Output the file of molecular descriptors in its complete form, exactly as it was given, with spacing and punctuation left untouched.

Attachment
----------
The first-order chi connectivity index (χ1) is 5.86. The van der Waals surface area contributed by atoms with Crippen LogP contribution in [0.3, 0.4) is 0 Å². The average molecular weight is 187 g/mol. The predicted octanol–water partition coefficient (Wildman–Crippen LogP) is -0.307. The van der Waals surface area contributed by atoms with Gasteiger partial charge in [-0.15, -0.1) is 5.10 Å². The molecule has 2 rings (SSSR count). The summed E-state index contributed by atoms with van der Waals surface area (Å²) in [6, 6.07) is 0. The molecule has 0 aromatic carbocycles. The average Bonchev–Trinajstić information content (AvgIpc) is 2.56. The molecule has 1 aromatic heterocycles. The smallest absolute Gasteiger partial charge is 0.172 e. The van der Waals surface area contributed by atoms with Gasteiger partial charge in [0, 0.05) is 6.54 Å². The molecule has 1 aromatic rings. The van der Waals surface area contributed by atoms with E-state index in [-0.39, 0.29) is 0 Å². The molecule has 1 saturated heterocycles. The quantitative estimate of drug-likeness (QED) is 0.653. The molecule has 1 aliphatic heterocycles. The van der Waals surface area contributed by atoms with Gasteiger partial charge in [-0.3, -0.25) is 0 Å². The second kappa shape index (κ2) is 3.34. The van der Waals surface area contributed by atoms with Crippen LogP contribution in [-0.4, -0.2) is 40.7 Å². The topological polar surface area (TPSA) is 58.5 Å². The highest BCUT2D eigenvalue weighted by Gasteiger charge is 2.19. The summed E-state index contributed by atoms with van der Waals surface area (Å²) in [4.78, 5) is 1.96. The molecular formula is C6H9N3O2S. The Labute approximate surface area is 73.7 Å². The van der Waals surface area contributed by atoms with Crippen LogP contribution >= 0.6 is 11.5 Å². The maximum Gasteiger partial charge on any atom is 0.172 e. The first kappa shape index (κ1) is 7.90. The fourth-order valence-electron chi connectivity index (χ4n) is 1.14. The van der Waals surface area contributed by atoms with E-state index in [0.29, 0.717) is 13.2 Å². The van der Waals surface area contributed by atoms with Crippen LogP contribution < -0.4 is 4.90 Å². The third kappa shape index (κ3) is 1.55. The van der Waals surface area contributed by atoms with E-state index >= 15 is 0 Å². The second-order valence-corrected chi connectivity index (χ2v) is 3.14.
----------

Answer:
The first-order chi connectivity index (χ1) is 5.86. The van der Waals surface area contributed by atoms with Crippen LogP contribution in [0.3, 0.4) is 0 Å². The average molecular weight is 187 g/mol. The predicted octanol–water partition coefficient (Wildman–Crippen LogP) is -0.307. The van der Waals surface area contributed by atoms with Gasteiger partial charge in [-0.15, -0.1) is 5.10 Å². The molecule has 2 rings (SSSR count). The summed E-state index contributed by atoms with van der Waals surface area (Å²) in [6, 6.07) is 0. The molecule has 0 aromatic carbocycles. The average Bonchev–Trinajstić information content (AvgIpc) is 2.56. The molecule has 1 aromatic heterocycles. The smallest absolute Gasteiger partial charge is 0.172 e. The van der Waals surface area contributed by atoms with Gasteiger partial charge in [0, 0.05) is 6.54 Å². The molecule has 1 aromatic rings. The van der Waals surface area contributed by atoms with E-state index in [-0.39, 0.29) is 0 Å². The molecule has 1 saturated heterocycles. The quantitative estimate of drug-likeness (QED) is 0.653. The molecule has 1 aliphatic heterocycles. The van der Waals surface area contributed by atoms with Gasteiger partial charge in [-0.3, -0.25) is 0 Å². The second kappa shape index (κ2) is 3.34. The van der Waals surface area contributed by atoms with Crippen LogP contribution in [-0.4, -0.2) is 40.7 Å². The topological polar surface area (TPSA) is 58.5 Å². The highest BCUT2D eigenvalue weighted by Gasteiger charge is 2.19. The summed E-state index contributed by atoms with van der Waals surface area (Å²) in [4.78, 5) is 1.96. The molecular formula is C6H9N3O2S. The Labute approximate surface area is 73.7 Å². The van der Waals surface area contributed by atoms with Crippen LogP contribution >= 0.6 is 11.5 Å². The maximum Gasteiger partial charge on any atom is 0.172 e. The first kappa shape index (κ1) is 7.90. The fourth-order valence-electron chi connectivity index (χ4n) is 1.14. The van der Waals surface area contributed by atoms with E-state index in [0.29, 0.717) is 13.2 Å². The van der Waals surface area contributed by atoms with Crippen LogP contribution < -0.4 is 4.90 Å². The third kappa shape index (κ3) is 1.55. The van der Waals surface area contributed by atoms with E-state index >= 15 is 0 Å². The second-order valence-corrected chi connectivity index (χ2v) is 3.14.